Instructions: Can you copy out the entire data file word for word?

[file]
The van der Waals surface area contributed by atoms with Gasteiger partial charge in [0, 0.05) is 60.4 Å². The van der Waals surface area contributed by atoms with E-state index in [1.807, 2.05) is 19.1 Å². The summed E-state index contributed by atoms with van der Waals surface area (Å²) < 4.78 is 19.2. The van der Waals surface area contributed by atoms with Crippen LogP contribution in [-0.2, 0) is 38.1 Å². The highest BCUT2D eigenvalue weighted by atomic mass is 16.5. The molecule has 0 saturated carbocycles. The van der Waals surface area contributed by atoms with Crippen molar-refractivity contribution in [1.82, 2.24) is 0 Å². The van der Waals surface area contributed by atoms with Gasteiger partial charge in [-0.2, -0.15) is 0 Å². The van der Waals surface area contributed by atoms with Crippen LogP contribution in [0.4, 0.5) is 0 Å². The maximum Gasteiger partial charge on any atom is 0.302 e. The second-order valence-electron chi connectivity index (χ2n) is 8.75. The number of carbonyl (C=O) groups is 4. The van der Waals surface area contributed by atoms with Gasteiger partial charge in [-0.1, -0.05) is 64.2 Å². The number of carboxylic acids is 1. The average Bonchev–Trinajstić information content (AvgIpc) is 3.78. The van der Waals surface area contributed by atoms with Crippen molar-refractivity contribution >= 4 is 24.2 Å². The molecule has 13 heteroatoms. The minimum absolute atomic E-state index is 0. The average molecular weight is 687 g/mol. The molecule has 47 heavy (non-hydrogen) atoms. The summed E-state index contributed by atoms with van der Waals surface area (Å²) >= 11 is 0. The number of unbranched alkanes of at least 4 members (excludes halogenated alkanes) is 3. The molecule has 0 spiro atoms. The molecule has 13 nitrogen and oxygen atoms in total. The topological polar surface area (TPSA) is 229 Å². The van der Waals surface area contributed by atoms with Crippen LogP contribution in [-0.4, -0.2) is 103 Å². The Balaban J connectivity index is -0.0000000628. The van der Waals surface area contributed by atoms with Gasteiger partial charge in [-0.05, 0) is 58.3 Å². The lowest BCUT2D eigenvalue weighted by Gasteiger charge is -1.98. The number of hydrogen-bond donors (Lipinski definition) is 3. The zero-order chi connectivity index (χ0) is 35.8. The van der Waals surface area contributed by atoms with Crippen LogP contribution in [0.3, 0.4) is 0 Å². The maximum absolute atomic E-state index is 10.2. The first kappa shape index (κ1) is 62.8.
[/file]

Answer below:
The van der Waals surface area contributed by atoms with Gasteiger partial charge in [0, 0.05) is 60.4 Å². The van der Waals surface area contributed by atoms with E-state index in [1.807, 2.05) is 19.1 Å². The summed E-state index contributed by atoms with van der Waals surface area (Å²) < 4.78 is 19.2. The van der Waals surface area contributed by atoms with Crippen LogP contribution in [-0.2, 0) is 38.1 Å². The highest BCUT2D eigenvalue weighted by atomic mass is 16.5. The molecule has 0 saturated carbocycles. The van der Waals surface area contributed by atoms with Crippen molar-refractivity contribution in [1.82, 2.24) is 0 Å². The van der Waals surface area contributed by atoms with Gasteiger partial charge in [-0.2, -0.15) is 0 Å². The van der Waals surface area contributed by atoms with Crippen LogP contribution in [0.4, 0.5) is 0 Å². The maximum Gasteiger partial charge on any atom is 0.302 e. The second-order valence-electron chi connectivity index (χ2n) is 8.75. The number of carbonyl (C=O) groups is 4. The van der Waals surface area contributed by atoms with Gasteiger partial charge in [-0.1, -0.05) is 64.2 Å². The number of carboxylic acids is 1. The average Bonchev–Trinajstić information content (AvgIpc) is 3.78. The van der Waals surface area contributed by atoms with Crippen molar-refractivity contribution >= 4 is 24.2 Å². The molecule has 13 heteroatoms. The minimum absolute atomic E-state index is 0. The average molecular weight is 687 g/mol. The molecule has 47 heavy (non-hydrogen) atoms. The summed E-state index contributed by atoms with van der Waals surface area (Å²) >= 11 is 0. The number of unbranched alkanes of at least 4 members (excludes halogenated alkanes) is 3. The molecule has 0 spiro atoms. The molecule has 13 nitrogen and oxygen atoms in total. The topological polar surface area (TPSA) is 229 Å². The van der Waals surface area contributed by atoms with Crippen LogP contribution in [-0.4, -0.2) is 103 Å². The Balaban J connectivity index is -0.0000000628. The van der Waals surface area contributed by atoms with Gasteiger partial charge in [-0.05, 0) is 58.3 Å². The lowest BCUT2D eigenvalue weighted by Gasteiger charge is -1.98. The number of hydrogen-bond donors (Lipinski definition) is 3. The zero-order chi connectivity index (χ0) is 35.8. The van der Waals surface area contributed by atoms with Crippen LogP contribution in [0.3, 0.4) is 0 Å². The maximum absolute atomic E-state index is 10.2. The first kappa shape index (κ1) is 62.8.